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From Ubuntu to Xubuntu

Saturday, March 14, 2009

Less than a year after I ditched Windows XP in favour of Ubuntu, I'm making another switch. This time to Xubuntu.

Ubuntu success

I consider my migration to Ubuntu a complete success. I never missed Windows XP, I never felt I was languishing. The range of software with Ubuntu is superb, and always on tap through the Synaptic Package Manager.

I never did find a happy solution to my chess engines problem, but it doesn't strictly matter any more. I have a few Windows machines lying around that when I am compelled to spend days staring at pixelated chess pieces and cryptic messages I can do that. I just don't need it on my main laptop any more.

The tipping point for me was the ease of getting up to speed with writing code. My laptop is a productive source of turning ideas into real projects. Everything I need just seems to work.

Why switch?

So why switch? Well, I'm not really switching. Xubuntu is essentially Ubuntu, just with a different primary window manager. I'm really just moving from GNOME to Xfce, moving towards a lighter window manager.

What first turned me on to Xfce is the elegance of it on the Acer Aspire One. The Lupus Linux distribution on the Aspire One is basically Fedora running Xfce. And I've been coding away with the same development tools that I'm used to. That offered me some encouragement to try Xubuntu for real.


GNOME is feature rich and runs on top of the GTK graphics library. Xfce also runs on the GTK library, but the interface is far lighter.

Over the last 6 months leaving Firefox open 24 hours a day is keeping the laptop fan working furiously. I'm not sure whether that's because of the steady stream of system updates has taken it's toll, or whether the window manager is making too many demand of the humble Gigahertz and a bit CPU.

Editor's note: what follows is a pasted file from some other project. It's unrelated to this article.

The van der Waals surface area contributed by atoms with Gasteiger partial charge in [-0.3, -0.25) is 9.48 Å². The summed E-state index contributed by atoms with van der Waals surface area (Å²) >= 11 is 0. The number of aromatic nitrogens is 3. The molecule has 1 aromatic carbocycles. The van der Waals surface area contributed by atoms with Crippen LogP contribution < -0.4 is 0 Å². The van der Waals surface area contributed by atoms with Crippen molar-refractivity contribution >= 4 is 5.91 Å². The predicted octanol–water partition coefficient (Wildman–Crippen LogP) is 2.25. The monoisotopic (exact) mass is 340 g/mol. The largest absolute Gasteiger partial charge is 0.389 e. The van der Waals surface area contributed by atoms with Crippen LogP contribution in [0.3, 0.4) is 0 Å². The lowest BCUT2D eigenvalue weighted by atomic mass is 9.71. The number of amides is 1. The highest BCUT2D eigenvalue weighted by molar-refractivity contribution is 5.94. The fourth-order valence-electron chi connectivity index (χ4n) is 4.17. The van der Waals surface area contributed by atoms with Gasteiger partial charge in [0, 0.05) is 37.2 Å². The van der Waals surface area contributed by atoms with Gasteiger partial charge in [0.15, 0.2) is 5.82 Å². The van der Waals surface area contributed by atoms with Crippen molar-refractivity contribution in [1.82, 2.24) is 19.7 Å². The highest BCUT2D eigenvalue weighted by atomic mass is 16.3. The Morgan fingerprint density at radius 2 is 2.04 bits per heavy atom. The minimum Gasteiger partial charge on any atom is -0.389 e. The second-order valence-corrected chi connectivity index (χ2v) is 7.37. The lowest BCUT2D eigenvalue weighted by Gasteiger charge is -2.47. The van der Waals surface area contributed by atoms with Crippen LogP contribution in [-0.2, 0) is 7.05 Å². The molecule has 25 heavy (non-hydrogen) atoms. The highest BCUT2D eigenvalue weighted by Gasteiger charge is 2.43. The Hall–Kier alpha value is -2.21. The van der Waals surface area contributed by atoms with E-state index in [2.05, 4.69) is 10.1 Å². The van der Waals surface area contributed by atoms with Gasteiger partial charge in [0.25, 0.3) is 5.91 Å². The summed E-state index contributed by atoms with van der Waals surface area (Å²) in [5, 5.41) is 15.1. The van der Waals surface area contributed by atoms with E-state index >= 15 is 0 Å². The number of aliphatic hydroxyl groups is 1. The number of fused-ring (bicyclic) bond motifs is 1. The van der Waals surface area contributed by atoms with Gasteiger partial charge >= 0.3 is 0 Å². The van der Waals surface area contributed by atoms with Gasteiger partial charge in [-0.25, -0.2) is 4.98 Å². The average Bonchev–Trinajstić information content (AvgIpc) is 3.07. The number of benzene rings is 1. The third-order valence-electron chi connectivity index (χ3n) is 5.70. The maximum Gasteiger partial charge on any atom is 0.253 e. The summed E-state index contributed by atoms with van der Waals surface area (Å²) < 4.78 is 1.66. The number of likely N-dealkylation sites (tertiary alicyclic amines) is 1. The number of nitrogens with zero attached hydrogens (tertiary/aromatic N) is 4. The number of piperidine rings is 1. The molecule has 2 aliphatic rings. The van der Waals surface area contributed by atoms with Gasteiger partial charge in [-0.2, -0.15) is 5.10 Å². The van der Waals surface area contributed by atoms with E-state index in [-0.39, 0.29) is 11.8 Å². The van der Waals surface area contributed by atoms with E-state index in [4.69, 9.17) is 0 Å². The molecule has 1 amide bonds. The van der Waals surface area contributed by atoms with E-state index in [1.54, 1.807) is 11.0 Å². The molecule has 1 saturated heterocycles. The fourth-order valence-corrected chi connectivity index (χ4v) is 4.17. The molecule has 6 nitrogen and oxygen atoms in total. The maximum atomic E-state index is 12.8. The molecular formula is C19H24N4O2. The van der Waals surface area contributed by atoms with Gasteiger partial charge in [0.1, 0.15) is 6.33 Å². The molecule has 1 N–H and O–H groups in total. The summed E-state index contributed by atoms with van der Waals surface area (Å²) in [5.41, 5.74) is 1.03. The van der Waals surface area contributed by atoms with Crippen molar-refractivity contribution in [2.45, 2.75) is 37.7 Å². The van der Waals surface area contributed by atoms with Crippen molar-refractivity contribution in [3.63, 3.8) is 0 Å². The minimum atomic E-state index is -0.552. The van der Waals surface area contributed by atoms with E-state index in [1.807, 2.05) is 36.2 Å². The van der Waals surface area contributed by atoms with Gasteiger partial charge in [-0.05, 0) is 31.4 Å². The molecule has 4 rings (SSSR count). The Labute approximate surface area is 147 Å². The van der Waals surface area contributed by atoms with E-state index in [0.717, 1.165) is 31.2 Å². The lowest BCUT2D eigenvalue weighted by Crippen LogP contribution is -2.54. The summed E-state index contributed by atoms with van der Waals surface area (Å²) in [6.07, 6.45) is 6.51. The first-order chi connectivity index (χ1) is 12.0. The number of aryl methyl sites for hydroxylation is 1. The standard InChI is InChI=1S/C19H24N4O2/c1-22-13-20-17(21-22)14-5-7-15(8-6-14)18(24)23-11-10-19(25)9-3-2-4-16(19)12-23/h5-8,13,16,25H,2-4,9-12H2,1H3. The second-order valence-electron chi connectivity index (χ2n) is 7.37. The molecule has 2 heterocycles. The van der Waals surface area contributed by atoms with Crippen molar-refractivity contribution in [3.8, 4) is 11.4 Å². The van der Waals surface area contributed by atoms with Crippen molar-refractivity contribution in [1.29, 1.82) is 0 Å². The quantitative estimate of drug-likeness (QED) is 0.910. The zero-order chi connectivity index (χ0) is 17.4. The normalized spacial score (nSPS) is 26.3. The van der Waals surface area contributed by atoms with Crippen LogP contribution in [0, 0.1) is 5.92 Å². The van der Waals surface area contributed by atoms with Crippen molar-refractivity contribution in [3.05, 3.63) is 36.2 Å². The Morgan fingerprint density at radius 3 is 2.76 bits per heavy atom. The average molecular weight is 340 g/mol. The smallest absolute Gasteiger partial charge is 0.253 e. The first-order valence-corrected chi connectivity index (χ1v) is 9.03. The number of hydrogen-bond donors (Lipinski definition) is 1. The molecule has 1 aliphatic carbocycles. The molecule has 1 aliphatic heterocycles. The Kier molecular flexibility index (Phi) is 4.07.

But after a couple of days of Xubuntu use the fan is noticeably quieter; it does kick in, just not as frequently or as loud as before.

Software choice

It turns out that the software I'm using heavily are all GTK based and not dependent on GNOME. Firefox, Bluefish, Pidgin, Twitux, Transmission, Filezilla, and any decent terminal. Everything else is either a command line program, or not essential to daily use. (And mono, the open source implementation of C#, is also GTK based; so that still tweaks my curiosity)

Since Xubuntu is built on the same foundations as Ubuntu, I still benefit from the remarkable package management system as well as the steady stream of updates and bugfixes. I haven't lost any functionality that I need or want.

Installation issues

I had just two issues installing Xubuntu from scratch, and both were resolved fairly quickly thanks to the ever brilliant Ubuntu forums.

The first problem was setting a static IP address on my laptop. Changes to the Network Connections dialogue were just being forgotten after a reboot. It turns out this is a known bug when updating these settings, and the workaround is just to remove the current connection details and create a new one from scratch. For a once-off task that's acceptable.

The second problem was that after a few minutes of running the display started showing odd artifacts and certain text characters started to disappear. A short investigation concluded that the default acceleration settings of the Intel graphics card were causing the issue, and setting the acceleration configuration in xorg.conf to the right value was sufficient to cure the problem.

Then it was just a case of getting my normal development stuff installed: bluefish, apache2, php5, mysql, git, curl, ssh, lynx, and a handful of php5 modules. My development environment is largely identical (although the text size is bigger, and I'm most certainly not complaining about that).


Ubuntu is a fantastic intermediate step away from Windows, and I would still heartily recommend it as the first step. Xubuntu is my next step towards a desktop environment that focuses more on what I need. That involves trimming out the unnecessary windowing features, getting more for my limited CPU resources, and generally being more Unixy. Xfce looks fabulous, and it succeeds on platforms just not beefy enough for Ubuntu, and be competitive on platforms that are adequate for Ubuntu's main GNOME system.

I made no real compromises moving to Xubuntu. I wasn't reliant on any GNOME dependencies. If there is something GNOMEish I need to run for a short period of time, it's just a few clicks away in the package manager.

Xubuntu is quickly becoming my distribution of preference. A modern linux distribution that still fits on a CD, that's a good sign. I'll try installing it in my kitchen sink next.

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